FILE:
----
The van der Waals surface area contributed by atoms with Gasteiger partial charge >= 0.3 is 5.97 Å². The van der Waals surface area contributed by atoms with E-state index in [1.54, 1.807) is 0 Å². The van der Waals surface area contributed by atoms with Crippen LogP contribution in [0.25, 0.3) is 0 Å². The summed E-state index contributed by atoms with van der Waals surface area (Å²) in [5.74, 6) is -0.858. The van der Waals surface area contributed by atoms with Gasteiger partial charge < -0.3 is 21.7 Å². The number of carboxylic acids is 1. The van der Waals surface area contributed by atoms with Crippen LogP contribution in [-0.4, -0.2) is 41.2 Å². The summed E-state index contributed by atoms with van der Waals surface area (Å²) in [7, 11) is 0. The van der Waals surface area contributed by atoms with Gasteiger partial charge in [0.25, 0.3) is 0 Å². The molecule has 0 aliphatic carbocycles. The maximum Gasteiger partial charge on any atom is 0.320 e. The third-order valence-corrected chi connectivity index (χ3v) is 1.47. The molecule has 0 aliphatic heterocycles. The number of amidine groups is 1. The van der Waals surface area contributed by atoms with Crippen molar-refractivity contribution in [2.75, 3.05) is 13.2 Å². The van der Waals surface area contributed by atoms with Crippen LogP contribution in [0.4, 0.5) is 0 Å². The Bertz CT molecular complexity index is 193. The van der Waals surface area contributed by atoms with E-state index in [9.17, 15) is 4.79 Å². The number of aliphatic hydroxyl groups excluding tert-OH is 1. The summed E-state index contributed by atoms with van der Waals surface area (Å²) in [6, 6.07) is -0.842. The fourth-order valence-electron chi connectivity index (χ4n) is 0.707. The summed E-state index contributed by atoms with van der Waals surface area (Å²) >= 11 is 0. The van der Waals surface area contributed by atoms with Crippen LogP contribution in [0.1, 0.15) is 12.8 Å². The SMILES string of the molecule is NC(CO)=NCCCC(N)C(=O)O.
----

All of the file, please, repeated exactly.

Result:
The van der Waals surface area contributed by atoms with Gasteiger partial charge >= 0.3 is 5.97 Å². The van der Waals surface area contributed by atoms with E-state index in [1.54, 1.807) is 0 Å². The van der Waals surface area contributed by atoms with Crippen LogP contribution in [0.25, 0.3) is 0 Å². The summed E-state index contributed by atoms with van der Waals surface area (Å²) in [5.74, 6) is -0.858. The van der Waals surface area contributed by atoms with Gasteiger partial charge < -0.3 is 21.7 Å². The number of carboxylic acids is 1. The van der Waals surface area contributed by atoms with Crippen LogP contribution in [-0.4, -0.2) is 41.2 Å². The summed E-state index contributed by atoms with van der Waals surface area (Å²) in [7, 11) is 0. The van der Waals surface area contributed by atoms with Gasteiger partial charge in [0.25, 0.3) is 0 Å². The molecule has 0 aliphatic carbocycles. The maximum Gasteiger partial charge on any atom is 0.320 e. The third-order valence-corrected chi connectivity index (χ3v) is 1.47. The molecule has 0 aliphatic heterocycles. The number of amidine groups is 1. The van der Waals surface area contributed by atoms with Crippen molar-refractivity contribution in [2.75, 3.05) is 13.2 Å². The van der Waals surface area contributed by atoms with Crippen LogP contribution in [0.4, 0.5) is 0 Å². The Bertz CT molecular complexity index is 193. The van der Waals surface area contributed by atoms with E-state index in [9.17, 15) is 4.79 Å². The number of aliphatic hydroxyl groups excluding tert-OH is 1. The summed E-state index contributed by atoms with van der Waals surface area (Å²) in [6, 6.07) is -0.842. The fourth-order valence-electron chi connectivity index (χ4n) is 0.707. The summed E-state index contributed by atoms with van der Waals surface area (Å²) >= 11 is 0. The van der Waals surface area contributed by atoms with Crippen LogP contribution in [0.1, 0.15) is 12.8 Å². The SMILES string of the molecule is NC(CO)=NCCCC(N)C(=O)O.